9. The cylindrical machine is represented in Fig 50. In this illustration
A, m, B is a hollow glass cylinder. It is blown with a short open projecting neck, A 6, at each end, and these open necks are closed air-tight with fine cork, the air within the cylinder being previously made perfectly dry, and the glass within freed from all moisture. The necks are covered with neat brass caps, or caps of varnished mahogany, cemented over them. The caps have short axles, or axes, A B, of hard wood, which are fitted on two mahogany or glass pillars, C D, and the cylinder is made to turn round on them by a winch, w, or a wheel and band, against a fixed rubier or pad, E E'. This rubier, with its rubbing cushion, is made to press against the cylinder by an insulated conductor, N, termed the negative conductor, insulated on the glass pillar, N n. The rubber has a flap of oiled
silk, m, attached to it and lying over a third of the circumference of the cylinder. The silk is oiled on one side only, and has a rough side towards the glass.
The positive electricity generated hy the friction of the cylinder against the rubber and the silk is received upon a row of metallic points, q q'. These are connected with an insular conductor, P, which has a projection ending in a brass ball through which passes a sliding rod, s a'. On the opposite side is a similar conductor, N.
When the cylinder is made to revolve freely, the conductor N being connected with the ground, a surprising stream of positive electricity may be obtained by the friction against the cushion and silk flap, from the conductor P, in a current of bright sparks. If the conductor P be connected with the ground, and the cushion insulated, negative electricity is obtained as freely from the conductor N.
10. The plate machine is the same in principle, so that it is not necessary to occupy space by explanations of the letters on the illustration (Fig. 51). The details may be readily understood by comparison with the cylindrical machine.
The Leycen Jar.
1. Electricity which is thus produced by the electric machine is accumulated by means of the jar which gets its name, the Leyden Jar, from the Dutch town in which its properties were first discovered.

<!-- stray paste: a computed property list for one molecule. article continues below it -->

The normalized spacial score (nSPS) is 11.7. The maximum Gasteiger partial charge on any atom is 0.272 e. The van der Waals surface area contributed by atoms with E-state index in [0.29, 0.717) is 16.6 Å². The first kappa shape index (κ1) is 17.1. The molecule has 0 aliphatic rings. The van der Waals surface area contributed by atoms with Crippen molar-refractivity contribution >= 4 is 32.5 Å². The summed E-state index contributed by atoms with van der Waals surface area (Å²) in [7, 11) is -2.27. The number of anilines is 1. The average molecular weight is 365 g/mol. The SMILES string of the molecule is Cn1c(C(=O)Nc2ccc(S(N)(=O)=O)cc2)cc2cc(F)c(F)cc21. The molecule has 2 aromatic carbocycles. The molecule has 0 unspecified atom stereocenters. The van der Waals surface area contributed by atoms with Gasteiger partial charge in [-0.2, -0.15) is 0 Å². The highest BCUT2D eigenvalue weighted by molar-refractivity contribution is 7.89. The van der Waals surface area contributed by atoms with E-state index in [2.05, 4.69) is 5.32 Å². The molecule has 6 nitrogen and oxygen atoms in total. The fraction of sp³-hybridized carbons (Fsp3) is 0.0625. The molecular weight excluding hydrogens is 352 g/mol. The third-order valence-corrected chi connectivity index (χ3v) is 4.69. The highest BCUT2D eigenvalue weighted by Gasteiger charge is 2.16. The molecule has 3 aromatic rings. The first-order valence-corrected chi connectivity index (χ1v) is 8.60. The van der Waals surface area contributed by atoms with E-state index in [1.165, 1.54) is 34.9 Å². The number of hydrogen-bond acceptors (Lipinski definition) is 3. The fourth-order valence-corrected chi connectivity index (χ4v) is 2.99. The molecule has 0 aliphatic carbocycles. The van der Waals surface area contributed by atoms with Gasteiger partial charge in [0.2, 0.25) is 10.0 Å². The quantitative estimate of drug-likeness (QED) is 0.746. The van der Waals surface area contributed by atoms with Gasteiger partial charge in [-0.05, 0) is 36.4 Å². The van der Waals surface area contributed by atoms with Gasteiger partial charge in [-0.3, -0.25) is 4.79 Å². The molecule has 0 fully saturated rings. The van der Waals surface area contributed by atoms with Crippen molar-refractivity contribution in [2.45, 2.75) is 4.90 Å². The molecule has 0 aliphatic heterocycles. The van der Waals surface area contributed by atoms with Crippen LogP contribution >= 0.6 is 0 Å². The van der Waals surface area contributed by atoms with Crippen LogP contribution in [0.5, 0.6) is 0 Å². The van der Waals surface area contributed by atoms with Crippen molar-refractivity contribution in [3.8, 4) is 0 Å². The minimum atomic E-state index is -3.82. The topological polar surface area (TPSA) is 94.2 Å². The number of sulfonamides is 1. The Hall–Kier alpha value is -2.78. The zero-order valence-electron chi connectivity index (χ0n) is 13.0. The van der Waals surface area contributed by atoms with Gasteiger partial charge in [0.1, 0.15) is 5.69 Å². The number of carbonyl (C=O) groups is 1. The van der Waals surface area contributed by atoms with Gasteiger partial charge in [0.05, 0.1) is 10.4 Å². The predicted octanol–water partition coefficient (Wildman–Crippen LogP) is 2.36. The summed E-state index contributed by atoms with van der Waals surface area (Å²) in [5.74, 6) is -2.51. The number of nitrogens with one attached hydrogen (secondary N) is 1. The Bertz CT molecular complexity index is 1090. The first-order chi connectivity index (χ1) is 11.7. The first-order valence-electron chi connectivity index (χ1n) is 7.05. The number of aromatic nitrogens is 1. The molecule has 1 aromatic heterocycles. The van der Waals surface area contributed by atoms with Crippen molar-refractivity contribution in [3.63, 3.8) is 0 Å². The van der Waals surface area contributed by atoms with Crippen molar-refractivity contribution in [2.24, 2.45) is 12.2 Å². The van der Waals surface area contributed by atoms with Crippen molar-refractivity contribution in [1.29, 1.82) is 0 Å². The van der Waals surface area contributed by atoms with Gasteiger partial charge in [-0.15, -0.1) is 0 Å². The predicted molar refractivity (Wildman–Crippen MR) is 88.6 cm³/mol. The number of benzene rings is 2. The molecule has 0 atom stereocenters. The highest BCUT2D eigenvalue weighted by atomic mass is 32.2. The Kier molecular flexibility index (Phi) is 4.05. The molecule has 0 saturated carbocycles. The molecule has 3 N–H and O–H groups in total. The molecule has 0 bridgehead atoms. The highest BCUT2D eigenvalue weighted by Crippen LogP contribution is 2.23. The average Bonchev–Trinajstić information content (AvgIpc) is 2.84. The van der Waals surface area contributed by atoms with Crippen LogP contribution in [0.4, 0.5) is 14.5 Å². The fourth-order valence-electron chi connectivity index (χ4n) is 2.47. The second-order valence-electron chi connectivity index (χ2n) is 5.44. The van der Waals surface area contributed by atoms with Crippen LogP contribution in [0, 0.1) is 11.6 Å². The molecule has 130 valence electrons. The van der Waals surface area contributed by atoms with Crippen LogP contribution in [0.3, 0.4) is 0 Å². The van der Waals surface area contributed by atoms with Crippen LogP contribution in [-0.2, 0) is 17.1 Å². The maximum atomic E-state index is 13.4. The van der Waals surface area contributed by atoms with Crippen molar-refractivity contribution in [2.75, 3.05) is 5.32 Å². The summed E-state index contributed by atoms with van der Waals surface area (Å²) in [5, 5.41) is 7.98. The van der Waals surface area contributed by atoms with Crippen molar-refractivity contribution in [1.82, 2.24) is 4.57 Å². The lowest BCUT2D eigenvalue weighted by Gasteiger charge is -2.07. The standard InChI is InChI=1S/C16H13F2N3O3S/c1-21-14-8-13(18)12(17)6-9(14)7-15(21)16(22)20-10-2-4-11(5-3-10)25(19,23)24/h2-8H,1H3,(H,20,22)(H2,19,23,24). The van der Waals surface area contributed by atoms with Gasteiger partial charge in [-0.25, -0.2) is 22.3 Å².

2. The principle of this valuable instrument will be understood from (Fig. 52), which represents a pane of glass, A B, with a square of tinfoil on each side c d ef, in the centre, the glass being left bare between the tinfoil and the edges of the pane. This plate being supported on a stand made of some good conductor, such as metal, we lave two conducting surfaces of tinfoil, the upper one insulated by the pane of glass; the lower communicating by the metal stand with the earth. If a charge of electricity be communicated to the insulated surface, c d,
an equal charge of electricity of the opposito kind will immediately he produced on the opposite conducting surface e f—that is on the under coating of tinfoil. The upper surface, or insulated conductor, e d,
will be positive; the under surface, ef, which is not insulated, will be negative. The ball of an electrometer will be repelled by the uncondensed electricity on the charged plate.
3. These two opposite electricities, thus kept apart by the glass, have so great a tendency to come together, so as to produce the neutral state, or state of equilibrium, that in many cases the glass is fractured by it. But if a discharging rod be brought into contact with the two opposite coatings, the two electricities at once unite, emitting a brilliant spark and causing an explosion as they do so. Indeed, so strong is the tendency to come together that this effect is produced if one ball of the discharging rod, usually the negative, first touch the negative coating, while the other only comes near the positive coating.
4. The Leyden Jar (Fig. 53) is an application of this principle. Let me describe it from the illustration.
m A is a jar of clear glass, of almost any size or shape. Its diameter, a d should be about half its height, narrowing from the shoulder, S, to about half as broad at its mouth, m. The jar is coated outside and within with tinfoil for the shoulder, S. The neck, r q, which separates the two metal coatings, is varnished with a solution of shell-lac dissolved in naphtha.
5. Electricity is communicated to the jar from the electric machine by a light
metallic tube, E, called the charging rod, which passes through its